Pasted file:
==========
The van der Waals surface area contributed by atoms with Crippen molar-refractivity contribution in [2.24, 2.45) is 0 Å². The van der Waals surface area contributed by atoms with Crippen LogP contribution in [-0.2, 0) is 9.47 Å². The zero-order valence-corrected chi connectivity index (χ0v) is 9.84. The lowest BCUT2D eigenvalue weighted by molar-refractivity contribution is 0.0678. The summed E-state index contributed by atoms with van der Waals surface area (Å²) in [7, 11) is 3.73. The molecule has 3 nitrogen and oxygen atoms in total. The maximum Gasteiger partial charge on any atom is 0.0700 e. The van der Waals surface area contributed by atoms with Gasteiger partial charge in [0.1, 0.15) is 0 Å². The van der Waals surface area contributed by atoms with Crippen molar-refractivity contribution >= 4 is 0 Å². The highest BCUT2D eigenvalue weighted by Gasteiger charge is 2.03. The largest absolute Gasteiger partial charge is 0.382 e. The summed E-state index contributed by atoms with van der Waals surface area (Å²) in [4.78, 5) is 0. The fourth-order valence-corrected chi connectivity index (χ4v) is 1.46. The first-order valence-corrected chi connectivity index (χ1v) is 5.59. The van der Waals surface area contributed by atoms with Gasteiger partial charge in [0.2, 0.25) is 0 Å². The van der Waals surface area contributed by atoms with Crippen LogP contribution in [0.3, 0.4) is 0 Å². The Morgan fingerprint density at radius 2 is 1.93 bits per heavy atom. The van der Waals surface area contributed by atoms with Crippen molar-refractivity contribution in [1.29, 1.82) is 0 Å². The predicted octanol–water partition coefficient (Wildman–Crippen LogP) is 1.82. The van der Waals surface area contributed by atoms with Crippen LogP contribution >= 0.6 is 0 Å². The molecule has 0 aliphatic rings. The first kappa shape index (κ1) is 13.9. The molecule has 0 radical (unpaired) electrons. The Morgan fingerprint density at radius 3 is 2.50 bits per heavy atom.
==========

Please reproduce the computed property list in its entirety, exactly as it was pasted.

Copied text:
The van der Waals surface area contributed by atoms with Crippen molar-refractivity contribution in [2.24, 2.45) is 0 Å². The van der Waals surface area contributed by atoms with Crippen LogP contribution in [-0.2, 0) is 9.47 Å². The zero-order valence-corrected chi connectivity index (χ0v) is 9.84. The lowest BCUT2D eigenvalue weighted by molar-refractivity contribution is 0.0678. The summed E-state index contributed by atoms with van der Waals surface area (Å²) in [7, 11) is 3.73. The molecule has 3 nitrogen and oxygen atoms in total. The maximum Gasteiger partial charge on any atom is 0.0700 e. The van der Waals surface area contributed by atoms with Gasteiger partial charge in [0.1, 0.15) is 0 Å². The van der Waals surface area contributed by atoms with Crippen molar-refractivity contribution >= 4 is 0 Å². The highest BCUT2D eigenvalue weighted by Gasteiger charge is 2.03. The largest absolute Gasteiger partial charge is 0.382 e. The summed E-state index contributed by atoms with van der Waals surface area (Å²) in [4.78, 5) is 0. The fourth-order valence-corrected chi connectivity index (χ4v) is 1.46. The first-order valence-corrected chi connectivity index (χ1v) is 5.59. The van der Waals surface area contributed by atoms with Gasteiger partial charge in [0.2, 0.25) is 0 Å². The van der Waals surface area contributed by atoms with Crippen LogP contribution in [0.3, 0.4) is 0 Å². The Morgan fingerprint density at radius 2 is 1.93 bits per heavy atom. The van der Waals surface area contributed by atoms with Crippen molar-refractivity contribution in [1.29, 1.82) is 0 Å². The predicted octanol–water partition coefficient (Wildman–Crippen LogP) is 1.82. The van der Waals surface area contributed by atoms with Crippen LogP contribution >= 0.6 is 0 Å². The molecule has 0 aliphatic rings. The first kappa shape index (κ1) is 13.9. The molecule has 0 radical (unpaired) electrons. The Morgan fingerprint density at radius 3 is 2.50 bits per heavy atom.